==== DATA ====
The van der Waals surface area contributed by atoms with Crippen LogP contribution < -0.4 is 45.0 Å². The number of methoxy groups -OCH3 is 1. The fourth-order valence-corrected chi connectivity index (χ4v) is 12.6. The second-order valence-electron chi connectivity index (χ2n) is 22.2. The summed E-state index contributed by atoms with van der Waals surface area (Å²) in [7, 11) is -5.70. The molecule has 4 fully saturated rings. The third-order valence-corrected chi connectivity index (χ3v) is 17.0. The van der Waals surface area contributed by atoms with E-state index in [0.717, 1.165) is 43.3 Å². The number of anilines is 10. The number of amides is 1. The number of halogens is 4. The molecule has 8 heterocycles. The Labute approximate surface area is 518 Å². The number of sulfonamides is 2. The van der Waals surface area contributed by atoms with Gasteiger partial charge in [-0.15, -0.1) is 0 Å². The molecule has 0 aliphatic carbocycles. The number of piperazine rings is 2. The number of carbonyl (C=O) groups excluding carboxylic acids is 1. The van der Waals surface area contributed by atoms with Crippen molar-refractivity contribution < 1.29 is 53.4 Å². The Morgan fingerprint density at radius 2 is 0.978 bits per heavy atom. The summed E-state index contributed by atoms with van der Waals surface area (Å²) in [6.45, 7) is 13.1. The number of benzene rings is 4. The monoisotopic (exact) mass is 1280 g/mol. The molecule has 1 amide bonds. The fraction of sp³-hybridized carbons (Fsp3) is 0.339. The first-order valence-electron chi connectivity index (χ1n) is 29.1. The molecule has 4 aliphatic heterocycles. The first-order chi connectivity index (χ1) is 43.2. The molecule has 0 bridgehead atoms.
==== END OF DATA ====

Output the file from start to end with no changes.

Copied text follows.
The van der Waals surface area contributed by atoms with Crippen LogP contribution < -0.4 is 45.0 Å². The number of methoxy groups -OCH3 is 1. The fourth-order valence-corrected chi connectivity index (χ4v) is 12.6. The second-order valence-electron chi connectivity index (χ2n) is 22.2. The summed E-state index contributed by atoms with van der Waals surface area (Å²) in [7, 11) is -5.70. The molecule has 4 fully saturated rings. The third-order valence-corrected chi connectivity index (χ3v) is 17.0. The van der Waals surface area contributed by atoms with E-state index in [0.717, 1.165) is 43.3 Å². The number of anilines is 10. The number of amides is 1. The number of halogens is 4. The molecule has 8 heterocycles. The Labute approximate surface area is 518 Å². The number of sulfonamides is 2. The van der Waals surface area contributed by atoms with Gasteiger partial charge in [-0.15, -0.1) is 0 Å². The molecule has 0 aliphatic carbocycles. The number of piperazine rings is 2. The number of carbonyl (C=O) groups excluding carboxylic acids is 1. The van der Waals surface area contributed by atoms with Crippen molar-refractivity contribution < 1.29 is 53.4 Å². The Morgan fingerprint density at radius 2 is 0.978 bits per heavy atom. The summed E-state index contributed by atoms with van der Waals surface area (Å²) in [6.45, 7) is 13.1. The number of benzene rings is 4. The monoisotopic (exact) mass is 1280 g/mol. The molecule has 1 amide bonds. The fraction of sp³-hybridized carbons (Fsp3) is 0.339. The first-order valence-electron chi connectivity index (χ1n) is 29.1. The molecule has 4 aliphatic heterocycles. The first-order chi connectivity index (χ1) is 43.2. The molecule has 0 bridgehead atoms.